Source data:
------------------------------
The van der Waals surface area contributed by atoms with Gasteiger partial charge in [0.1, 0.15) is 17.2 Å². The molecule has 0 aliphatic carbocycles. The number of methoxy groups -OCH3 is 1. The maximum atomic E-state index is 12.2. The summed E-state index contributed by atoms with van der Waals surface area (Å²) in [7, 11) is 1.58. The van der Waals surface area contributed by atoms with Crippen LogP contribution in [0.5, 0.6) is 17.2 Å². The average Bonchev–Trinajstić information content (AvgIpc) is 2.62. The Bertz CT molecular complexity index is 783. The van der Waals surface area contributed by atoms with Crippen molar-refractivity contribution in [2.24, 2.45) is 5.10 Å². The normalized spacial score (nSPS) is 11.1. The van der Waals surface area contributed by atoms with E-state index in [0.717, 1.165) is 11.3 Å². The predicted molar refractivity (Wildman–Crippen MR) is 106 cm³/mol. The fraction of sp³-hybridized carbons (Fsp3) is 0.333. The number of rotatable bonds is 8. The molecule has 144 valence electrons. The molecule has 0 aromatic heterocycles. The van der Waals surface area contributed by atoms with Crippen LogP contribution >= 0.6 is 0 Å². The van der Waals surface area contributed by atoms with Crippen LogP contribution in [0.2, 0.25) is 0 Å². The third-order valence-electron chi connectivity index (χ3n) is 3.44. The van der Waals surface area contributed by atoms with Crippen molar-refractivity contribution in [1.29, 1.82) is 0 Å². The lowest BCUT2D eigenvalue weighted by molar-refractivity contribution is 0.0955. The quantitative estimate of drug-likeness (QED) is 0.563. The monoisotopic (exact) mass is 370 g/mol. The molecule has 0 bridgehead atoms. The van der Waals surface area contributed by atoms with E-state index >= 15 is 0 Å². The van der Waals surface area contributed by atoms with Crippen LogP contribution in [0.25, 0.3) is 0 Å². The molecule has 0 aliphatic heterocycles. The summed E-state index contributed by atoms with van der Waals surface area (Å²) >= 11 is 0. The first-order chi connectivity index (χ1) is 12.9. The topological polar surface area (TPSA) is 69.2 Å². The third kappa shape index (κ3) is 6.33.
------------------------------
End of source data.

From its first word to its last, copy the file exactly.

The van der Waals surface area contributed by atoms with Gasteiger partial charge in [0.1, 0.15) is 17.2 Å². The molecule has 0 aliphatic carbocycles. The number of methoxy groups -OCH3 is 1. The maximum atomic E-state index is 12.2. The summed E-state index contributed by atoms with van der Waals surface area (Å²) in [7, 11) is 1.58. The van der Waals surface area contributed by atoms with Crippen LogP contribution in [0.5, 0.6) is 17.2 Å². The average Bonchev–Trinajstić information content (AvgIpc) is 2.62. The Bertz CT molecular complexity index is 783. The van der Waals surface area contributed by atoms with Crippen molar-refractivity contribution in [2.24, 2.45) is 5.10 Å². The normalized spacial score (nSPS) is 11.1. The van der Waals surface area contributed by atoms with E-state index in [0.717, 1.165) is 11.3 Å². The predicted molar refractivity (Wildman–Crippen MR) is 106 cm³/mol. The fraction of sp³-hybridized carbons (Fsp3) is 0.333. The number of rotatable bonds is 8. The molecule has 144 valence electrons. The molecule has 0 aromatic heterocycles. The van der Waals surface area contributed by atoms with Crippen LogP contribution >= 0.6 is 0 Å². The van der Waals surface area contributed by atoms with Crippen LogP contribution in [0.2, 0.25) is 0 Å². The third-order valence-electron chi connectivity index (χ3n) is 3.44. The van der Waals surface area contributed by atoms with Crippen molar-refractivity contribution in [1.29, 1.82) is 0 Å². The lowest BCUT2D eigenvalue weighted by molar-refractivity contribution is 0.0955. The quantitative estimate of drug-likeness (QED) is 0.563. The monoisotopic (exact) mass is 370 g/mol. The molecule has 0 bridgehead atoms. The van der Waals surface area contributed by atoms with E-state index >= 15 is 0 Å². The van der Waals surface area contributed by atoms with Crippen LogP contribution in [0.25, 0.3) is 0 Å². The molecule has 0 aliphatic heterocycles. The summed E-state index contributed by atoms with van der Waals surface area (Å²) >= 11 is 0. The first-order chi connectivity index (χ1) is 12.9. The topological polar surface area (TPSA) is 69.2 Å². The third kappa shape index (κ3) is 6.33.